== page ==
An animal welfare group says millions of farmed salmon are dying due to a lack of regulation and cramped conditions.
Photo: RNZ/Cosmo Kentish-Barnes
SAFE has launched its ‘Forgotten Victims of Factory Farming’ campaign, demanding a code of welfare for farmed fish.
Campaign manager Anna De Roo said the ‘blind spot’ around fish has resulted in mistreatment.
“They are in underwater sea cages as part of these factory farms. A single sea cage can hold tens of thousands of salmon and they are basically cramped into a space that equates to only a bath tub’s worth of water each.
“One in five of the salmon often won’t even make to the slaughter age because with the pressures that are on them, they would die before,” she said.
She said despite the scale of the problem, the National Animal Welfare Advisory Committee (NAWAC) has failed to deliver a code of welfare.
“They had a code of welfare for some fishes on their to-do list for years, and in the meantime salmon are suffering and dying in atrocious numbers. This is definitely an animal welfare disaster.”
New Zealand King Salmon (NZKS) is the largest salmon producer in the country.
In March, the company made 160 trips to the Blenheim landfill to dump 1,269 tonnes of dead salmon due to the high summer temperatures.
De Roo said the climate was not the only driver.
“NZKS is saying that is all to do with climate change, but this mass salmon death is happening well before this summer, they very regularly have mortality rates above 20 percent on their farms.”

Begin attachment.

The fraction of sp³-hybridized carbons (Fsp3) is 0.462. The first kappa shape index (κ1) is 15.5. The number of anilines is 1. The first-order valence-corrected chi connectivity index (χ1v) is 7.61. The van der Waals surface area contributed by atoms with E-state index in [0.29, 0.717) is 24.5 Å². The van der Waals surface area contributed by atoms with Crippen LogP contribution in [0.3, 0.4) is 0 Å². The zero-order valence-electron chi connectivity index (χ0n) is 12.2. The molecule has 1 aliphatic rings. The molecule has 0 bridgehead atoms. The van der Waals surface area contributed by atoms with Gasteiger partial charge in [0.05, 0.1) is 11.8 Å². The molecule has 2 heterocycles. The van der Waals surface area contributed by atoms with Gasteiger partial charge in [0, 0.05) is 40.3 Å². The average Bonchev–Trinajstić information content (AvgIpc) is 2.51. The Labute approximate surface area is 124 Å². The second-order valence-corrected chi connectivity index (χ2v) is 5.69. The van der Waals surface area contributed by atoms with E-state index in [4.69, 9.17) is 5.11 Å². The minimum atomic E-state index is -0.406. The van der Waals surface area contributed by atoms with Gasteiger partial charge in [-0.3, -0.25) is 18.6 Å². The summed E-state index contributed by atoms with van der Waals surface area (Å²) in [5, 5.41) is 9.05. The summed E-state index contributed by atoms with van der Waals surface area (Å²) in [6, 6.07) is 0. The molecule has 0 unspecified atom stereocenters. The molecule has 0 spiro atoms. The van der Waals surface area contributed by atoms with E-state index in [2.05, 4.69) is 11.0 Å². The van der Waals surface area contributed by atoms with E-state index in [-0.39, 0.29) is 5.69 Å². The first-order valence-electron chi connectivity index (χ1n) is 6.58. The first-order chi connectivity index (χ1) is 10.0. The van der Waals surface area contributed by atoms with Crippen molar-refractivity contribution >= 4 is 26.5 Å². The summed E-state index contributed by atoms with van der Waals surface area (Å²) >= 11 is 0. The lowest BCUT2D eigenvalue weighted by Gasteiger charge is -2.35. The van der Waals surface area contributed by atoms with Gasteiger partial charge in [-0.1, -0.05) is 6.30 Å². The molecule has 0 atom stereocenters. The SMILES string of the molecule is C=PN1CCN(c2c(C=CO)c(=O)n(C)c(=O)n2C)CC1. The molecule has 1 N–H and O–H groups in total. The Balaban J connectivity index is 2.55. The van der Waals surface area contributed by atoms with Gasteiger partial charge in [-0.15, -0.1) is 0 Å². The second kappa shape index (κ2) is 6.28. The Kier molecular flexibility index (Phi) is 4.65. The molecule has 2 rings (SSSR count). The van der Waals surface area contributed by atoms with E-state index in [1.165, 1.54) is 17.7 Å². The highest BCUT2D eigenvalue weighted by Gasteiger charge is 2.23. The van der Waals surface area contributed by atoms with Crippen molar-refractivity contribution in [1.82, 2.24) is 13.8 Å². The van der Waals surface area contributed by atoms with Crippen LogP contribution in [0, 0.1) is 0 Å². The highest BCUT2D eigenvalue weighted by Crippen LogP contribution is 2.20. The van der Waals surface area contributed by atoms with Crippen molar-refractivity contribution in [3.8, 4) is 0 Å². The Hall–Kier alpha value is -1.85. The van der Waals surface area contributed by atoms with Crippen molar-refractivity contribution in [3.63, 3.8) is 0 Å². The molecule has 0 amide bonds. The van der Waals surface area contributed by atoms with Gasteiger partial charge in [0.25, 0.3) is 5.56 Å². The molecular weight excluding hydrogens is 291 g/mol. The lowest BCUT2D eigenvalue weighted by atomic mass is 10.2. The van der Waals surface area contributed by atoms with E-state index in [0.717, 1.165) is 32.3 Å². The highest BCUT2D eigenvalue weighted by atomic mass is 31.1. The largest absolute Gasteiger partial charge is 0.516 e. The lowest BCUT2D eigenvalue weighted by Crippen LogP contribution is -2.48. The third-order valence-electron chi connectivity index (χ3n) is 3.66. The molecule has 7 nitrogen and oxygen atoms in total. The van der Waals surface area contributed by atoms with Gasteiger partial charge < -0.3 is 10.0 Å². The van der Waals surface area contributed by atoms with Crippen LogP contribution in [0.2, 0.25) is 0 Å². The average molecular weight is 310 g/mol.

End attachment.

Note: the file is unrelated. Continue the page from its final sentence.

New Zealand King Salmon said it is exploring every option to mitigate the situation in the future, including the radical decision to close their most at-risk sites until a viable mitigation strategy is available.
Sustainability manager Paul McIntyre said the salmon are not cramped in small cages – as the company ensures it has only 2 percent salmon to 98 percent water in all seafarm pens.
McIntyre said NZKS is changing its aquaculture model to avoid farming over summer at three farms in the Pelorus Sounds in direct response to the mortality event which has a large impact on the tonnage of fish produced and a resulting financial impact.
De Roo said salmon farming is factory farming and should be treated as such.
“This is why we need a code of welfare for farmed fishes, as a starting point, to begin addressing the terrible treatment of fishes in factory farms. Ultimately, we want to see fish farming in Aotearoa banned like it was in Argentina last year.”
Full article at https://www.rnz.co.nz/news/national/467781/safe-demands-code-of-welfare-for-farmed-salmon
Fish (bony or cartilagenous) are defined as animals in New Zealand’s Animal Welfare Act 1999.
Both the National Animal Welfare Advisory Committee and anglers should be cognizant of this and treat fish as sentient beings capable of experiencing pain and discomfort.
There is an underlying disease issue associated with the New Zealand King Salmon mortalities. MPI seems unwilling to acknowledge this fact preferring to blame global warming.
It seems this inconvenient truth is being hidden as it may have negative connotations for MPI’S ambitions to grow NZ’s aquaculture industry.
The euphoria around fish farming is misplaced and nonsense. Fish farming is high risk, capital intensive and with marginal economic value. It is no substitute for properly managing the natural wild fishery, which has been mostly mismanaged by a boom and bust approach – think orange roughy, tarakihi, crayfish, snapper etc.,